4. Perfect Your Outreach
Sourcing a list of great candidates doesn’t mean much unless they engage with you. You need to perfect your outreach to get the attention of someone who isn’t necessarily seeking new opportunities.
Knowing your audience is crucial — that generic message you’ve sent to 20 other candidates won’t cut it. And, knowing the unique values of the industry will help you by leaps and bounds. For example, while 78% of sales professionals say they would accept less money to work at a company selling something compelling, 66% of healthcare professionals are likely to accept less money to work at a company with a great culture. Leverage what makes the industry unique and lead with this in your outreach! Your goal is to give them just enough information to pique their interest and respond, but you want to be careful about overloading them with too many details.
5. Master Your Social Ads
Recruiters know social ads are an excellent way to target the right audience. But, there is a guessing game of whether your tactics will be enough to stop top talent in their tracks. Here’s our take on social platforms:
Don’t underestimate Facebook when it comes to sourcing candidates! Compared to Linkedin and job boards, sourcing candidates on Facebook is often cheaper and faster. And, you’re more likely to find talent that weren’t necessarily in the thick of their job hunt. Besides the standard targeted ads, you can:
- See who already follows your company page. They already know what your company is all about!
- Manually source candidates with creative search queries.
- Facebook hosts job postings. Create one and share it with your network of followers and ask others to share accordingly.
- Broaden your idea of your target candidate by boosting your job posts to a broader audience.
- Share your job posts on relevant Facebook groups and communities.
Hashtags, images, and a clear call to action can create a great deal of Twitter reach. Don’t worry about tweeting about the same opening several times — tweets are short and sweet, and there’s room for a lot of testing to figure out what will work best for your target audience. Once you find a formula that generates some reach, try out a paid promotion to boost it even further.
LinkedIn is still an excellent tool that nearly all recruiters leverage to find active or passive talent. But, recruiting on LinkedIn needs to be done right. We’ve all received generic InMail — make yours casual to stand out from the rest. Do your research and let the candidates know why you’re reaching out to them specifically. Show them that you took the time to see where they went to school, what they minored in, a common geographic area you’re both worked in, or something similar. If done well, your InMail strategies can generate a higher open rate compared to traditional cold emails.Today’s #hiringmarket requires unique and creative strategies for #sourcing top talent. Gain a leg on the competition with these 6 tips for recruiting #passivecandidates on @IQTalent’s latest blog:Click to Tweet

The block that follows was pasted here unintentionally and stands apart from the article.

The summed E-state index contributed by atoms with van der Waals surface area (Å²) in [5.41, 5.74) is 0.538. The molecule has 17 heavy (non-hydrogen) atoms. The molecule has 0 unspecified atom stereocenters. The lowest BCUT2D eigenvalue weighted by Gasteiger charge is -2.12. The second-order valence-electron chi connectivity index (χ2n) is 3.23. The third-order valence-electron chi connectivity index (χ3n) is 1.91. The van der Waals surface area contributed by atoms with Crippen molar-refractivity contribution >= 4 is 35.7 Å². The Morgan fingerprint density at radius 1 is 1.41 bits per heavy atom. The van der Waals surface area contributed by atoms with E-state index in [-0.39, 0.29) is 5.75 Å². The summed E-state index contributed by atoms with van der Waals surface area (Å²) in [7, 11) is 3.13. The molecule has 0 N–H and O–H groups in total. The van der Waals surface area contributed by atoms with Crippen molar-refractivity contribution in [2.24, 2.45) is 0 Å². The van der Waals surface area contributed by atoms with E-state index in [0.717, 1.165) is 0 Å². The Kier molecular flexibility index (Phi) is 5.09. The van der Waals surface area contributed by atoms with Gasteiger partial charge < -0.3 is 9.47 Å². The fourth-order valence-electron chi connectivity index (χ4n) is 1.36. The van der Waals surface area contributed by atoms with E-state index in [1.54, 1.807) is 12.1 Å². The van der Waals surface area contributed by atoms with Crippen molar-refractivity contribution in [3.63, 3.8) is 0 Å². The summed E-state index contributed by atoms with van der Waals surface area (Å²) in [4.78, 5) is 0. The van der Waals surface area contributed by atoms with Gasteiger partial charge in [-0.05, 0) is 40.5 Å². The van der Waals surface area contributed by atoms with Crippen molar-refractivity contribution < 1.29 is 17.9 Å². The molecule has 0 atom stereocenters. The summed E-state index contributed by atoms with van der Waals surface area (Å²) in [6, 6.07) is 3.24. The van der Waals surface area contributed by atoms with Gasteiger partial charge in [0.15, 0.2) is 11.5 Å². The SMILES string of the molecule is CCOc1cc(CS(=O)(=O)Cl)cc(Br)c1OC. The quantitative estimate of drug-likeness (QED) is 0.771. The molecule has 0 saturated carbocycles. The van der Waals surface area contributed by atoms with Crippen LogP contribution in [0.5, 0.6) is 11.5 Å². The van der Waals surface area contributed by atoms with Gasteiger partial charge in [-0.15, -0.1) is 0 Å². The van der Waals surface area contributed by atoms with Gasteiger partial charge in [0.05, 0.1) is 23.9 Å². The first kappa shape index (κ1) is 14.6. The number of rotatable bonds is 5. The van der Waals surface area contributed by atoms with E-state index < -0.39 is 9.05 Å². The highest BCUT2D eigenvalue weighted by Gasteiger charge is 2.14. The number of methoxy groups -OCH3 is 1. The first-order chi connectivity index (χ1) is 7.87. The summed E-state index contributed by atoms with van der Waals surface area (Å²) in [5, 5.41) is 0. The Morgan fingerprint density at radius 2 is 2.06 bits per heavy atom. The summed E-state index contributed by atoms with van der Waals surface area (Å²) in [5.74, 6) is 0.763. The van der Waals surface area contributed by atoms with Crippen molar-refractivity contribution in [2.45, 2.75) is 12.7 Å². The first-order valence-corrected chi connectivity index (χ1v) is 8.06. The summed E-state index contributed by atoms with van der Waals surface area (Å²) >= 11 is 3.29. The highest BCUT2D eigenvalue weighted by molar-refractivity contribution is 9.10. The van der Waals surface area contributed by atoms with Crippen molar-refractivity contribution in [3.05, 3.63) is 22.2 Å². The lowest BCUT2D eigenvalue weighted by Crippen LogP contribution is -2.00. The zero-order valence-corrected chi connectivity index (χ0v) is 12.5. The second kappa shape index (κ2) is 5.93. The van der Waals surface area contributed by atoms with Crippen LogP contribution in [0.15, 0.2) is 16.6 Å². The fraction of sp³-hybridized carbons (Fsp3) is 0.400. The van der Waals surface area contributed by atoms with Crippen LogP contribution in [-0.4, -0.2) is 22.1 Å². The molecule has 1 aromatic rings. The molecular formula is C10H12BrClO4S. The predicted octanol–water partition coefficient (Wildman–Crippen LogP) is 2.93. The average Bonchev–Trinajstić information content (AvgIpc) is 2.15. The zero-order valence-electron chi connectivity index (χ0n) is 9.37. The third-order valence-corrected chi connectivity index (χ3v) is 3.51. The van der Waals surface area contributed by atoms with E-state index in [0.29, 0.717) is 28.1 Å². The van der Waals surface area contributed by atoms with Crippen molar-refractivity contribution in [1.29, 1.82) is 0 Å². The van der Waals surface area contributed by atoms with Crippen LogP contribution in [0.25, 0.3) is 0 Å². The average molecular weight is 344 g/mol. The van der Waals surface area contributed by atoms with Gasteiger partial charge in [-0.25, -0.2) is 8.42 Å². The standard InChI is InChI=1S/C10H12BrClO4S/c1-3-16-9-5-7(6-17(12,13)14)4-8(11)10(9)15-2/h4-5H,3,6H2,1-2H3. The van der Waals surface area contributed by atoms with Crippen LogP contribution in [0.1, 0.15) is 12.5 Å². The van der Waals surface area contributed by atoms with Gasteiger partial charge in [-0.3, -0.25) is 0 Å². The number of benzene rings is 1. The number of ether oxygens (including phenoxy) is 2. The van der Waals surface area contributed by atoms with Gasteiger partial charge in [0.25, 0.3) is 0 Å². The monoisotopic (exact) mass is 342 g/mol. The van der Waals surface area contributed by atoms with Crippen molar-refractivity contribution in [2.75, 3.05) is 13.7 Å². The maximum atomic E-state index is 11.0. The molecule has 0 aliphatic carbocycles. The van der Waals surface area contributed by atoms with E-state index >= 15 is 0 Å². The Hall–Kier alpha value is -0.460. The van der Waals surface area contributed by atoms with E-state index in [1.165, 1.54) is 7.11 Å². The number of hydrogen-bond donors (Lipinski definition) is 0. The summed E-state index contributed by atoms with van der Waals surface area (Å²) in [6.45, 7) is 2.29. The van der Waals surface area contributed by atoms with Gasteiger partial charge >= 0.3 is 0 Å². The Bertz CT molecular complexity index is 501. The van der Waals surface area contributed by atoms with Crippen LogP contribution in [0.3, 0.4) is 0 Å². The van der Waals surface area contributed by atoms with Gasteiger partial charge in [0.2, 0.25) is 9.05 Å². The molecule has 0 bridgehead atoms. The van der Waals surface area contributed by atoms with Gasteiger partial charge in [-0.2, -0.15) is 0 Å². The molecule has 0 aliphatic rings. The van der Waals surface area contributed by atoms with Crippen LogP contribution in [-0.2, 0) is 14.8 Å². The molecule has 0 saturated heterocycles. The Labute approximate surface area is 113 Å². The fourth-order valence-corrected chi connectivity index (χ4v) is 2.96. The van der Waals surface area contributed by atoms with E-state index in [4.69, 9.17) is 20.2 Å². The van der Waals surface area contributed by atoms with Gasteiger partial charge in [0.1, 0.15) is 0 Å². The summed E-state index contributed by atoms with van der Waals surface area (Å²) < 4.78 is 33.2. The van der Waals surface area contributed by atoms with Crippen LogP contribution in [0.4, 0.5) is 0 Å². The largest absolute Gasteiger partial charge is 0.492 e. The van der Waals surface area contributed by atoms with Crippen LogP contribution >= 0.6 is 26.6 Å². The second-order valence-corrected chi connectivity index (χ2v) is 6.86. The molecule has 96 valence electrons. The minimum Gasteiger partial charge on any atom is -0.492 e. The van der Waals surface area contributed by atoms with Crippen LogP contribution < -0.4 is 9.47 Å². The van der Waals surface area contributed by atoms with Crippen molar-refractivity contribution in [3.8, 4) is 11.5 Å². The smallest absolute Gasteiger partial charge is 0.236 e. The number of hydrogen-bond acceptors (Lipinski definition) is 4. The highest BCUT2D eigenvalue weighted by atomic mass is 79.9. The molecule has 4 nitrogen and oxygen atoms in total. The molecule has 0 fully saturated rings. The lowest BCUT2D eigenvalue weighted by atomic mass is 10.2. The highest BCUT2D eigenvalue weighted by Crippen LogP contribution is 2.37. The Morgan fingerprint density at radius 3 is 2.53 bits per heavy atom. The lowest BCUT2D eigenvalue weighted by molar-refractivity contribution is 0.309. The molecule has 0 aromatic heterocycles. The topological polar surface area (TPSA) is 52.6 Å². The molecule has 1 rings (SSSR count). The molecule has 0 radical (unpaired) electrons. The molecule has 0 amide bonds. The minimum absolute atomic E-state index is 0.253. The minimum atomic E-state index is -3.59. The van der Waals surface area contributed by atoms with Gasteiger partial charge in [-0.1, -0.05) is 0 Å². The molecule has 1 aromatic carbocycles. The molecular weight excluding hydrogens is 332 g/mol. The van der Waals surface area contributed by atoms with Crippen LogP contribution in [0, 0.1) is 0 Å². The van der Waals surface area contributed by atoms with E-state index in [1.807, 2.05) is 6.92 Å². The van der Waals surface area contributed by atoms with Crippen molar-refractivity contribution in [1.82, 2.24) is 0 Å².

6. Lean on a Talent Exchange Marketplace
While active candidates spend their time on job boards, recruiting passive candidates can be done seamlessly on talent exchange marketplaces. These platforms remove the hurdles of finding passive candidates by giving in-house recruiters access to lists of relevant passive candidates’ background and contact information. All you have to do is reach out and take the next step with your unique outreach strategy.
Unlike typical job postings that rely on active candidates, our talent exchange marketplace, IQTalent Xchange, matches companies with passive candidates, searching over 300 million working professionals. Rather than scouring the internet for hidden, passive talent, you simply provide a job description, and we provide an expertly vetted and ranked list of professionals matching your needs. Their contact information is delivered to you so you can reach out in the strategic way that makes the most sense for you. Reach out and get your first research project started.